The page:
Decided June 30, 1941.
Appeal from the District Court of the United States for the District of Columbia.
Action to obtain a patent brought by the American Tri-Ergon Corporation and Tri-Ergon Holding A.G. against Conway P. Coe, Commissioner of Patents, and others. Judgment for plaintiffs, 30 F. Supp. 83, and the Radtke Patents Corporation and others appeal.
Reversed and cause remanded with instructions.
Leonard Day, A.K. Shipe, Walter E. Gallagher, and John J. Sirica, all of Washington, D.C., for appellants Radtke Patents Corporation and another.
Joseph A. Shay, of Hollywood, Cal., and Thomas Ball, of Los Angeles, Cal., for appellants Whitson Photophone Corporation and another.
W.W. Cochran and H.S. Mackey, both of Washington, D.C., for U.S. Patent Office.
Leslie C. Garnett, Samuel F. Beach, and Kenneth S. Neal, all of Washington, D.C., for appellees American Tri-Ergon Corporation and another.
Fulton Brylawski, of Washington, D.C., and Stephen H. Philbin, of New York City, filed a brief as amicus curiae.
Before STEPHENS, MILLER and RUTLEDGE, Associate Justices.
On March 3, 1919, Hans Vogt, Josef Engl and Joseph Massolle filed a joint German application for letters patent for a sound-reproducing apparatus. On April 4, 1921, Vogt, Engl, and Massolle made a joint application for letters patent of the United States for a sound-reproducing apparatus. Appellees American Tri-Ergon Corporation and Tri-Ergon Holding A.G. are the assignees in interest of all rights under the application of Vogt, Engl and Massolle for letters patent of the United States. For convenience, this application and the parties in interest will be referred to hereafter as Vogt.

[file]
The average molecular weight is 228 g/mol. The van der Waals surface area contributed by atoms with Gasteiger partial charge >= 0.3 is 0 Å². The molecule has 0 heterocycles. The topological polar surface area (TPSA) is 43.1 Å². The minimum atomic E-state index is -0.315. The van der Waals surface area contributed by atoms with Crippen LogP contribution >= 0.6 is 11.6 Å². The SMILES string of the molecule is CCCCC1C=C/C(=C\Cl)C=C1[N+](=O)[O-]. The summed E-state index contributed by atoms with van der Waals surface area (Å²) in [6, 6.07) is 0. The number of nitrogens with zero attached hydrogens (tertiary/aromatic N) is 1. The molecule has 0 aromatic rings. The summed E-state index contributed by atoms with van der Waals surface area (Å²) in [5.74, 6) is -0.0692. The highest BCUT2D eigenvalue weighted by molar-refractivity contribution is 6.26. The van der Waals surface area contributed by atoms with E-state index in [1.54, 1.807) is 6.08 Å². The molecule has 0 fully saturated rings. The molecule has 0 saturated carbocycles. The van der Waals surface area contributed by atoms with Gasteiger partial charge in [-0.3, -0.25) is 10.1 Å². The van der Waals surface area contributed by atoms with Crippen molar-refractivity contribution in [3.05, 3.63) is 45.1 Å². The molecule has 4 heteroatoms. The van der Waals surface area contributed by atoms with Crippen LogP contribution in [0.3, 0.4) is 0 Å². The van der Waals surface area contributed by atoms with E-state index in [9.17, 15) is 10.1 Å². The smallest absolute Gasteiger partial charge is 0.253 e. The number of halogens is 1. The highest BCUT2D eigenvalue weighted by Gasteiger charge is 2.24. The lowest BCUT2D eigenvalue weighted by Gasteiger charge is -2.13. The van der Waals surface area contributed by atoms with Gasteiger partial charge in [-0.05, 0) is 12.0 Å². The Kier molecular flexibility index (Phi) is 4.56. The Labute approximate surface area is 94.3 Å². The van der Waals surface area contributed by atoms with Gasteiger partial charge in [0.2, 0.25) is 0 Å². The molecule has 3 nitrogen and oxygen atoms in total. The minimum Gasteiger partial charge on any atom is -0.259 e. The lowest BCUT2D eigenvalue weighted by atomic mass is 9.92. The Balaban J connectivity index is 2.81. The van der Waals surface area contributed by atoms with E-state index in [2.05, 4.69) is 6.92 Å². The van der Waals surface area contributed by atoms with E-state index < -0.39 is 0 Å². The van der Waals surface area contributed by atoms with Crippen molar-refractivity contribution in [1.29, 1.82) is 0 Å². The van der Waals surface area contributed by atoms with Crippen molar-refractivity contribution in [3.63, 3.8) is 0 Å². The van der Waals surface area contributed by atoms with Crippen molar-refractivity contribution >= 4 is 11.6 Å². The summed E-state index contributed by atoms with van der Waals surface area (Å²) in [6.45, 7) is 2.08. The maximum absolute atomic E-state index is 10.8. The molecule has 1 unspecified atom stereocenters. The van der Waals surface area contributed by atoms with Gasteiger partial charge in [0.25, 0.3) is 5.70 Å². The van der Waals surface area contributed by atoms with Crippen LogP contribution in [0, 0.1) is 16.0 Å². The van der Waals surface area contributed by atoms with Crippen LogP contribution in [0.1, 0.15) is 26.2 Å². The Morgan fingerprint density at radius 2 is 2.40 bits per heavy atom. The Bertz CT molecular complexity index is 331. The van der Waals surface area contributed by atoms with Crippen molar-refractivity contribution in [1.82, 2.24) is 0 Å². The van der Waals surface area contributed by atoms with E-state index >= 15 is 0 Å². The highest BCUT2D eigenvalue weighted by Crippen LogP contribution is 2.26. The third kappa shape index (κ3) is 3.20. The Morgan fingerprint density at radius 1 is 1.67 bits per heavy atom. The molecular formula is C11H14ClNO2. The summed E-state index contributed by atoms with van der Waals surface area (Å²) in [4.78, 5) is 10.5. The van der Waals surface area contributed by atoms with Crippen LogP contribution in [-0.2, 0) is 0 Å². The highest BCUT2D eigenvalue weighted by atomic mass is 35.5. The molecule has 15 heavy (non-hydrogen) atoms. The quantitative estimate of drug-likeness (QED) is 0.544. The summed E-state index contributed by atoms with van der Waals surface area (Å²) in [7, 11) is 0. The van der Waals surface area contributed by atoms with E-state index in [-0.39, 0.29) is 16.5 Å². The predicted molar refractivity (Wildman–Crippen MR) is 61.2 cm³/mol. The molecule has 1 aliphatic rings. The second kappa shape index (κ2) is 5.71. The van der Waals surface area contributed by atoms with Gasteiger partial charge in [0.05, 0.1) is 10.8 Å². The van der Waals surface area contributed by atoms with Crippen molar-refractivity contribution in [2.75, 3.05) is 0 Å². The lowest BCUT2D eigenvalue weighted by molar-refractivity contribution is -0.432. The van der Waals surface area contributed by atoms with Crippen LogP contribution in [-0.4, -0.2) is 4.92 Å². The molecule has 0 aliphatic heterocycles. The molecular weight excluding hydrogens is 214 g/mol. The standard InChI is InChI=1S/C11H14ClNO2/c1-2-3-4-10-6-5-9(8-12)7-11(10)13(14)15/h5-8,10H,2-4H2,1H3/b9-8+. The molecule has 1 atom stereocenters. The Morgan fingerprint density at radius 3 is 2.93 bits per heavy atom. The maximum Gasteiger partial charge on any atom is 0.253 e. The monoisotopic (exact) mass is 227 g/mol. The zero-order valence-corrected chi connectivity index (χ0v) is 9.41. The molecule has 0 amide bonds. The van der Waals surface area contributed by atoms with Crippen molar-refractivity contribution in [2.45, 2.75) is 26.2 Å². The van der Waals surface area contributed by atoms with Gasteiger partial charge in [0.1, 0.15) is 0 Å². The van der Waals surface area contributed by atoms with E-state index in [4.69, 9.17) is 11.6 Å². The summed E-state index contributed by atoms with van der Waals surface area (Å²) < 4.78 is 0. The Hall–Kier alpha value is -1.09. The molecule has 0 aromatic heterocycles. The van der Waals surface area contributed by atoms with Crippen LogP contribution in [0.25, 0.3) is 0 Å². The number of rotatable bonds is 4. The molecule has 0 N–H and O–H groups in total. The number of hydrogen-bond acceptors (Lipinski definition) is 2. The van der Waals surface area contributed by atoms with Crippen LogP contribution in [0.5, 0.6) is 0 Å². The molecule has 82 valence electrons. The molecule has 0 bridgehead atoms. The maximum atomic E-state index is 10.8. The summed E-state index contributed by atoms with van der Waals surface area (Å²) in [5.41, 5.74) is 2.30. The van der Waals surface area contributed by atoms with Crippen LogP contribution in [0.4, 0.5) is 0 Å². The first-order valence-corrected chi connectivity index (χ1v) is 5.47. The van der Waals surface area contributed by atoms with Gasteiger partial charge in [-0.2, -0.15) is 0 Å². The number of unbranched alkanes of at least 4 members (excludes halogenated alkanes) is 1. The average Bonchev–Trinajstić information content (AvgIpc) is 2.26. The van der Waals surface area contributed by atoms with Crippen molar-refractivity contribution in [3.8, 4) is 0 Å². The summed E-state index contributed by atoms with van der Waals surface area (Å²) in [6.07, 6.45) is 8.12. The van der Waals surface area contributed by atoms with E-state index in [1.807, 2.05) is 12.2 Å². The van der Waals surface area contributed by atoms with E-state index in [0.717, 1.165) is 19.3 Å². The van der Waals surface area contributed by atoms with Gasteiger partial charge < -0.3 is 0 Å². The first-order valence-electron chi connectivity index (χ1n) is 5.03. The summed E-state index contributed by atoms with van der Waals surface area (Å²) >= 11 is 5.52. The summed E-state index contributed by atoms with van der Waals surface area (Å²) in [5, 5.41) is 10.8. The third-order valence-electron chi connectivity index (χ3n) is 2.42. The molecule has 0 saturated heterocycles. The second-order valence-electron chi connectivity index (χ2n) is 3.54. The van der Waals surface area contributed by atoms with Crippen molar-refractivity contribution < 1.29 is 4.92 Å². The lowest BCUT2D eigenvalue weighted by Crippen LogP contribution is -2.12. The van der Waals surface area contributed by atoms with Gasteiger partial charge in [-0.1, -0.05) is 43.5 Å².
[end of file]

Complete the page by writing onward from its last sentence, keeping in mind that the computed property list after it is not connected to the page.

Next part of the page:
One claim of the Vogt application was allowed by the Patent Office. It reads as follows:
"5. In an apparatus for the synchronous recording and reproduction of optical acoustical operations, the combination of a record in the form of a film in motion, a constant source of light radiating upon said film, a photoelectric cell acted upon by said constant source of light for the reproduction and a condenser circuit fed with undamped high frequencies with which said photoelectric cell is connected up in parallel so that the electrical oscillations are produced in rythm [sic] with the photographic records."
The following four claims were rejected by the Patent Office as lacking in invention:
"1. In sound reproducing apparatus, the combination of a photoelectric cell having an alkali cathode, means for illuminating the cell with acoustically-modulated light, and a circuit connected with said cell in which flows a correspondingly modulated current.